It’s not especially surprising that Sanders & Co. would choose to leave the sticky question of taxes for a later date. As the senator himself said, this legislation is just an appetizer designed to “begin the debate” about the future of health care and single-payer. The unveiling functioned as an early headcount of Democrats who are at least enthusiastic about the idea in theory. At such an early stage, it would be political malpractice to alienate potential allies by forcing them to sign on to $17 trillion of carefully spelled out tax hikes when Democrats barely have enough power in Washington to rename a post office.

And, to be sure, the Senators who endorsed Sanders’ bill today did take some risks. The polling on single-payer is mixed—the Kaiser Family Foundation describes support as “malleable”—and some voters are still going to hate the idea of giving up their current coverage for whatever plan Washington cooks up. Morevoer, today’s bill would reimburse doctors at current Medicare rates, which would save the government money, but would surely arouse oppose opposition from hospitals and some physician groups. The fact that Medicare for all is still controversial was probably best illustrated by the fact that one of the Senate’s most reliably progressive members, Ohio’s Sherrod Brown, declined to co-sponsor it. It’s not much of a mystery why: He’s running for re-election next year in a state Donald Trump won by eight points and that has largely elected Republicans to statewide office in recent years.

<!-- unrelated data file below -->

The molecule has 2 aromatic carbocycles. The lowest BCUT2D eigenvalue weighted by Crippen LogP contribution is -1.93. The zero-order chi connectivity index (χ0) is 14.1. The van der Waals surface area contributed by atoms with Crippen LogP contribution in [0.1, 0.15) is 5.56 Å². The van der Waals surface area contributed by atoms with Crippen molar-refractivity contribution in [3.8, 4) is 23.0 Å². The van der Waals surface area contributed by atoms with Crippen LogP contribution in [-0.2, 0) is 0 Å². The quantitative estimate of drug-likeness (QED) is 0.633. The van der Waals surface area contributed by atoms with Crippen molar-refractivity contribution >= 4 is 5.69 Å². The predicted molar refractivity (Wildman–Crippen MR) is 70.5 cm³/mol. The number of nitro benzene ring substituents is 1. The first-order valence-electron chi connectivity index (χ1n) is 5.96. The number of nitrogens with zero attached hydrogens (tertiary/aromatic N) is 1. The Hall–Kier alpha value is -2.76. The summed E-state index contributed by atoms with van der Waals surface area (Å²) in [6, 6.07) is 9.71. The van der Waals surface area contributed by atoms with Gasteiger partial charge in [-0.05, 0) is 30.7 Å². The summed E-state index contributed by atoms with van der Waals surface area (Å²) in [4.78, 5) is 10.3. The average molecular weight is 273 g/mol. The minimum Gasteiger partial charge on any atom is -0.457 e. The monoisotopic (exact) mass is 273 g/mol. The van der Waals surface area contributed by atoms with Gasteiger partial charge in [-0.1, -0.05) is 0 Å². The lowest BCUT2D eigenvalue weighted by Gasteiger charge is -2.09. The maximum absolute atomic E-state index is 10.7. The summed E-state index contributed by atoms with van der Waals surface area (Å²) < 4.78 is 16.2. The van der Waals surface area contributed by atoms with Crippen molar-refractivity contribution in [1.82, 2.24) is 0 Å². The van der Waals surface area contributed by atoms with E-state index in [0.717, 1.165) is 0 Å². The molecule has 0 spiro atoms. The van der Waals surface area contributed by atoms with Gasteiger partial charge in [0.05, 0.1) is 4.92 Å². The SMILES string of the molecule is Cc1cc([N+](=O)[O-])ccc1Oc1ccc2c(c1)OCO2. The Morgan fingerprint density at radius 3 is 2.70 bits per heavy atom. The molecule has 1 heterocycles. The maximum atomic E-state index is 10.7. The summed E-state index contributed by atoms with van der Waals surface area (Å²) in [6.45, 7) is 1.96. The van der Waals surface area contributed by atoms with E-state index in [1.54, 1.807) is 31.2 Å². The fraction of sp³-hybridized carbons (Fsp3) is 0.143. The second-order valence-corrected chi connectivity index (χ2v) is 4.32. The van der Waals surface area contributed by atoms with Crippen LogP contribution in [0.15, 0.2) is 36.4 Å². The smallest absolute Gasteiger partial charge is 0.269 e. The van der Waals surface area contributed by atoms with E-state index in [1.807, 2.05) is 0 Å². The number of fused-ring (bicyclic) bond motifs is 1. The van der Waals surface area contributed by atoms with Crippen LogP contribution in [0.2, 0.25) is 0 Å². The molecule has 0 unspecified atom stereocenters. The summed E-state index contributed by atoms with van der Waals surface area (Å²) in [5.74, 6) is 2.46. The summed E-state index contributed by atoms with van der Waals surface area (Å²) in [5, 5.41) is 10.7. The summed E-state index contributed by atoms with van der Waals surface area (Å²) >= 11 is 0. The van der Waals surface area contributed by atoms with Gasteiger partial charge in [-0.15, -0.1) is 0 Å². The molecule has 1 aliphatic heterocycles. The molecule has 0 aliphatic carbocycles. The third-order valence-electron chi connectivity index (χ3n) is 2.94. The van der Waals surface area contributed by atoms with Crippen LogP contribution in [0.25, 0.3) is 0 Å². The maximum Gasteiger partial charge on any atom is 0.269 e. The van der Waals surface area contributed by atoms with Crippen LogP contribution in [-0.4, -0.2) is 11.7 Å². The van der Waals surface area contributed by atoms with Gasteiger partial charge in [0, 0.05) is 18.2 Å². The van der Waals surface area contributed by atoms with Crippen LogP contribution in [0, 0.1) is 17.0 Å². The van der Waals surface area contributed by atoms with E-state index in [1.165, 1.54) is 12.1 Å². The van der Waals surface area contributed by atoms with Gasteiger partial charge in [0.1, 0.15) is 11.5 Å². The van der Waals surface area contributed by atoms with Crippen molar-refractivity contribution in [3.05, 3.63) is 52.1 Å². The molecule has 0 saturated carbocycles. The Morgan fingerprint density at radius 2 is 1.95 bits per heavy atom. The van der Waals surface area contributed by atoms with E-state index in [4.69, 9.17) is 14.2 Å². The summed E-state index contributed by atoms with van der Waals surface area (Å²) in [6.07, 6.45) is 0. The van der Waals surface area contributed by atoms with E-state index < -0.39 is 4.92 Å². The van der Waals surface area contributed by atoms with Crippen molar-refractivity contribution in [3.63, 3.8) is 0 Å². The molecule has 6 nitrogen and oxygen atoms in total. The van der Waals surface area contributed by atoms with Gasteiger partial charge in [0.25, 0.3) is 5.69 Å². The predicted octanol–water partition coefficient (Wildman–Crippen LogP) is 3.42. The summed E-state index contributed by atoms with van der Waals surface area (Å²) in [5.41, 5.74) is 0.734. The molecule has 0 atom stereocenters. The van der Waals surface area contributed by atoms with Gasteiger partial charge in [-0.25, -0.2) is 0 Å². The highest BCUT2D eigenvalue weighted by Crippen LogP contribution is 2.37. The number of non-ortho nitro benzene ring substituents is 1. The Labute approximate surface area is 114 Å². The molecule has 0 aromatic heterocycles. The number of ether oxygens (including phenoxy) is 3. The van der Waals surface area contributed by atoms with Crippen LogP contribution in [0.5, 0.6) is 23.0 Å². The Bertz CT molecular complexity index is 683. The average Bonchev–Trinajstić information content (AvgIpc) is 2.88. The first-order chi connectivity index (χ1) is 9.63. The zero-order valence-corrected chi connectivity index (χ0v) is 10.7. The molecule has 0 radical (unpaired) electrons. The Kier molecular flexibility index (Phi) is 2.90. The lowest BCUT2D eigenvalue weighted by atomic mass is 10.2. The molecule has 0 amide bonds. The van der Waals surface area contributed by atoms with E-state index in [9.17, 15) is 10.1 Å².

But Brown’s hesitation is a sign of the challenge single-payer supporters face. If the left wants to remake the entire U.S. health insurance system from the ground up, it will need the support purple- and red-state Democrats. And as of now, it can’t even get a died-in-the-wool, labor-loving progressive to support a fantasy bill that shunts inevitable tax hikes into a companion document. Medicare-for-all might be mainstream. But it’s got a long, long way to go before it becomes consensus.

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Slate · by Jordan Weissmann · September 13, 2017